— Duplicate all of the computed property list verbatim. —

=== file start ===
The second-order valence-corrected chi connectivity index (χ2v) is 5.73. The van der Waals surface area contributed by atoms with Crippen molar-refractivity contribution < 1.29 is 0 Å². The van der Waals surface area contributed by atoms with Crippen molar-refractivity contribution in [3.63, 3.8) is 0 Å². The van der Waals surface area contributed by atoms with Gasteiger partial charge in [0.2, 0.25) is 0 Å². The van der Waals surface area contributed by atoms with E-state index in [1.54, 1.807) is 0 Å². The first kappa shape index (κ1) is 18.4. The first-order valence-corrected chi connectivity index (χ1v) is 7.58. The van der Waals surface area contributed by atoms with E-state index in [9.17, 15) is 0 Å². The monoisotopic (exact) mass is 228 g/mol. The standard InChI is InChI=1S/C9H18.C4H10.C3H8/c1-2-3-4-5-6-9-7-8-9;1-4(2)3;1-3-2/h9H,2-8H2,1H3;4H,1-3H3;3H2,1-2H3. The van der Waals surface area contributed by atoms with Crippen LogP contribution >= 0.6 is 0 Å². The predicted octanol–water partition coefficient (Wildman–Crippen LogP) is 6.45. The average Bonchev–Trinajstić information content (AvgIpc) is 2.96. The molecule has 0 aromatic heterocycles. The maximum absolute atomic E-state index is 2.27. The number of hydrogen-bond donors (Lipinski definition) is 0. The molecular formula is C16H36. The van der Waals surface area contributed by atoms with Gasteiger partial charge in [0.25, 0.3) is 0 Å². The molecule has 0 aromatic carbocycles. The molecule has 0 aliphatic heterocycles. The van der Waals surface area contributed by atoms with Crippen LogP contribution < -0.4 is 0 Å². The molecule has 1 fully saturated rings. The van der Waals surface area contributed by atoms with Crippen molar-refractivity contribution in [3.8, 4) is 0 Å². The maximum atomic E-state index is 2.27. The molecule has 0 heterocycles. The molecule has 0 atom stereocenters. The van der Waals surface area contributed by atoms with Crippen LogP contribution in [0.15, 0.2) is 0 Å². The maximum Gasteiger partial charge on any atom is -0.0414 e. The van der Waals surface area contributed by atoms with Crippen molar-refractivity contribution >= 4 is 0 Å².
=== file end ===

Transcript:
The second-order valence-corrected chi connectivity index (χ2v) is 5.73. The van der Waals surface area contributed by atoms with Crippen molar-refractivity contribution < 1.29 is 0 Å². The van der Waals surface area contributed by atoms with Crippen molar-refractivity contribution in [3.63, 3.8) is 0 Å². The van der Waals surface area contributed by atoms with Gasteiger partial charge in [0.2, 0.25) is 0 Å². The van der Waals surface area contributed by atoms with E-state index in [1.54, 1.807) is 0 Å². The first kappa shape index (κ1) is 18.4. The first-order valence-corrected chi connectivity index (χ1v) is 7.58. The van der Waals surface area contributed by atoms with E-state index in [9.17, 15) is 0 Å². The monoisotopic (exact) mass is 228 g/mol. The standard InChI is InChI=1S/C9H18.C4H10.C3H8/c1-2-3-4-5-6-9-7-8-9;1-4(2)3;1-3-2/h9H,2-8H2,1H3;4H,1-3H3;3H2,1-2H3. The van der Waals surface area contributed by atoms with Crippen LogP contribution >= 0.6 is 0 Å². The predicted octanol–water partition coefficient (Wildman–Crippen LogP) is 6.45. The average Bonchev–Trinajstić information content (AvgIpc) is 2.96. The molecule has 0 aromatic heterocycles. The maximum absolute atomic E-state index is 2.27. The number of hydrogen-bond donors (Lipinski definition) is 0. The molecular formula is C16H36. The van der Waals surface area contributed by atoms with Gasteiger partial charge in [0.25, 0.3) is 0 Å². The molecule has 0 aromatic carbocycles. The molecule has 0 aliphatic heterocycles. The van der Waals surface area contributed by atoms with Crippen LogP contribution < -0.4 is 0 Å². The molecule has 1 fully saturated rings. The van der Waals surface area contributed by atoms with Crippen molar-refractivity contribution in [3.8, 4) is 0 Å². The maximum atomic E-state index is 2.27. The molecule has 0 heterocycles. The molecule has 0 atom stereocenters. The van der Waals surface area contributed by atoms with Crippen LogP contribution in [0.15, 0.2) is 0 Å². The maximum Gasteiger partial charge on any atom is -0.0414 e. The van der Waals surface area contributed by atoms with Crippen molar-refractivity contribution >= 4 is 0 Å².